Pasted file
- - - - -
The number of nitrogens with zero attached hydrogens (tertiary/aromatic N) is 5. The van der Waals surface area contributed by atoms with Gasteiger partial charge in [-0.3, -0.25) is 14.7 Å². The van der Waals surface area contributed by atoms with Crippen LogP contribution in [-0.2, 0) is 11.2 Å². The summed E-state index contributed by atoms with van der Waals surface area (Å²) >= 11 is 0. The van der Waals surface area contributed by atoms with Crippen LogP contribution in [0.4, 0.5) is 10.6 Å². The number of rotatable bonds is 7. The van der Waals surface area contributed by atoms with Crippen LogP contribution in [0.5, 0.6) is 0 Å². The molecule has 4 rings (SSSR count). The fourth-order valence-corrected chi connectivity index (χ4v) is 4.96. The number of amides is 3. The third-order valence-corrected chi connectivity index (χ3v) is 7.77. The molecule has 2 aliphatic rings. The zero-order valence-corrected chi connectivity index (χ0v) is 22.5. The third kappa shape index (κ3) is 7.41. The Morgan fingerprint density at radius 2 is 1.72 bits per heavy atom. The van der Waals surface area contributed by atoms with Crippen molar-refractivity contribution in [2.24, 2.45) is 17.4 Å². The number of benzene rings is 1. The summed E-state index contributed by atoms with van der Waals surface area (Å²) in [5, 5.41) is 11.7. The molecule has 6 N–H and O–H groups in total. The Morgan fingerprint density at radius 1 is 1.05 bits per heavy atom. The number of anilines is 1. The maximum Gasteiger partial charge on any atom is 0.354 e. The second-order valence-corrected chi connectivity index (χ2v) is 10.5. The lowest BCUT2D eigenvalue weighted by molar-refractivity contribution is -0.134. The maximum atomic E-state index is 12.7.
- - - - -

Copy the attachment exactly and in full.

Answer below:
The number of nitrogens with zero attached hydrogens (tertiary/aromatic N) is 5. The van der Waals surface area contributed by atoms with Gasteiger partial charge in [-0.3, -0.25) is 14.7 Å². The van der Waals surface area contributed by atoms with Crippen LogP contribution in [-0.2, 0) is 11.2 Å². The summed E-state index contributed by atoms with van der Waals surface area (Å²) >= 11 is 0. The van der Waals surface area contributed by atoms with Crippen LogP contribution in [0.4, 0.5) is 10.6 Å². The number of rotatable bonds is 7. The van der Waals surface area contributed by atoms with Crippen LogP contribution in [0.5, 0.6) is 0 Å². The molecule has 4 rings (SSSR count). The fourth-order valence-corrected chi connectivity index (χ4v) is 4.96. The number of amides is 3. The third-order valence-corrected chi connectivity index (χ3v) is 7.77. The molecule has 2 aliphatic rings. The zero-order valence-corrected chi connectivity index (χ0v) is 22.5. The third kappa shape index (κ3) is 7.41. The Morgan fingerprint density at radius 2 is 1.72 bits per heavy atom. The van der Waals surface area contributed by atoms with Crippen molar-refractivity contribution in [2.24, 2.45) is 17.4 Å². The number of benzene rings is 1. The summed E-state index contributed by atoms with van der Waals surface area (Å²) in [5, 5.41) is 11.7. The molecule has 6 N–H and O–H groups in total. The Morgan fingerprint density at radius 1 is 1.05 bits per heavy atom. The number of anilines is 1. The maximum Gasteiger partial charge on any atom is 0.354 e. The second-order valence-corrected chi connectivity index (χ2v) is 10.5. The lowest BCUT2D eigenvalue weighted by molar-refractivity contribution is -0.134. The maximum atomic E-state index is 12.7.